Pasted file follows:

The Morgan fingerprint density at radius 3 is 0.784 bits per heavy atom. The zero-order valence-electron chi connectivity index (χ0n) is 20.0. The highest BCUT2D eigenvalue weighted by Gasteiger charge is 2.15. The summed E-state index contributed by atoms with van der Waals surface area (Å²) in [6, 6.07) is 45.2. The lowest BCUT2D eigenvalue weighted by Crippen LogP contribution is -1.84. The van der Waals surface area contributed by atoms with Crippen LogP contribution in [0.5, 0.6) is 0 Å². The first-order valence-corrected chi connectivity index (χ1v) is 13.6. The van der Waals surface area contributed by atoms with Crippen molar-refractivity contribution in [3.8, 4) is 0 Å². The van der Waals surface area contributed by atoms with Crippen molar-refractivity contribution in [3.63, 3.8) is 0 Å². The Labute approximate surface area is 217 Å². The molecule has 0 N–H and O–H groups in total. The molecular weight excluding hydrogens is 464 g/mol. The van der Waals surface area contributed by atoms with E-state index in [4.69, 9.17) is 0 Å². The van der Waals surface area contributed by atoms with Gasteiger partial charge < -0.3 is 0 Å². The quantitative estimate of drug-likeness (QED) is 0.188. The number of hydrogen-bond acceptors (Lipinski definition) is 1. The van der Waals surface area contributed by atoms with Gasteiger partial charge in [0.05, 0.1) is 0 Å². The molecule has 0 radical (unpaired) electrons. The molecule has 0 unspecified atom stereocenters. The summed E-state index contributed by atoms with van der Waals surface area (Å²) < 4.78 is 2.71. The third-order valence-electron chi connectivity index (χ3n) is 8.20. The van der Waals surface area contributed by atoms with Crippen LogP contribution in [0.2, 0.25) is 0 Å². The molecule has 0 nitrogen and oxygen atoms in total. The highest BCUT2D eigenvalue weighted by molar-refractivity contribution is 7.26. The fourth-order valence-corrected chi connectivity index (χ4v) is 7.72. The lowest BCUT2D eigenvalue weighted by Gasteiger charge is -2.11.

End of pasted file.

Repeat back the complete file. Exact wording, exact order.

The Morgan fingerprint density at radius 3 is 0.784 bits per heavy atom. The zero-order valence-electron chi connectivity index (χ0n) is 20.0. The highest BCUT2D eigenvalue weighted by Gasteiger charge is 2.15. The summed E-state index contributed by atoms with van der Waals surface area (Å²) in [6, 6.07) is 45.2. The lowest BCUT2D eigenvalue weighted by Crippen LogP contribution is -1.84. The van der Waals surface area contributed by atoms with Crippen LogP contribution in [0.5, 0.6) is 0 Å². The first-order valence-corrected chi connectivity index (χ1v) is 13.6. The van der Waals surface area contributed by atoms with Crippen molar-refractivity contribution in [3.8, 4) is 0 Å². The van der Waals surface area contributed by atoms with Crippen molar-refractivity contribution in [3.63, 3.8) is 0 Å². The Labute approximate surface area is 217 Å². The molecule has 0 N–H and O–H groups in total. The molecular weight excluding hydrogens is 464 g/mol. The van der Waals surface area contributed by atoms with E-state index in [4.69, 9.17) is 0 Å². The van der Waals surface area contributed by atoms with Gasteiger partial charge < -0.3 is 0 Å². The quantitative estimate of drug-likeness (QED) is 0.188. The number of hydrogen-bond acceptors (Lipinski definition) is 1. The van der Waals surface area contributed by atoms with Gasteiger partial charge in [0.05, 0.1) is 0 Å². The molecule has 0 radical (unpaired) electrons. The molecule has 0 unspecified atom stereocenters. The summed E-state index contributed by atoms with van der Waals surface area (Å²) < 4.78 is 2.71. The third-order valence-electron chi connectivity index (χ3n) is 8.20. The van der Waals surface area contributed by atoms with Crippen LogP contribution in [0.2, 0.25) is 0 Å². The molecule has 0 nitrogen and oxygen atoms in total. The highest BCUT2D eigenvalue weighted by molar-refractivity contribution is 7.26. The fourth-order valence-corrected chi connectivity index (χ4v) is 7.72. The lowest BCUT2D eigenvalue weighted by Gasteiger charge is -2.11.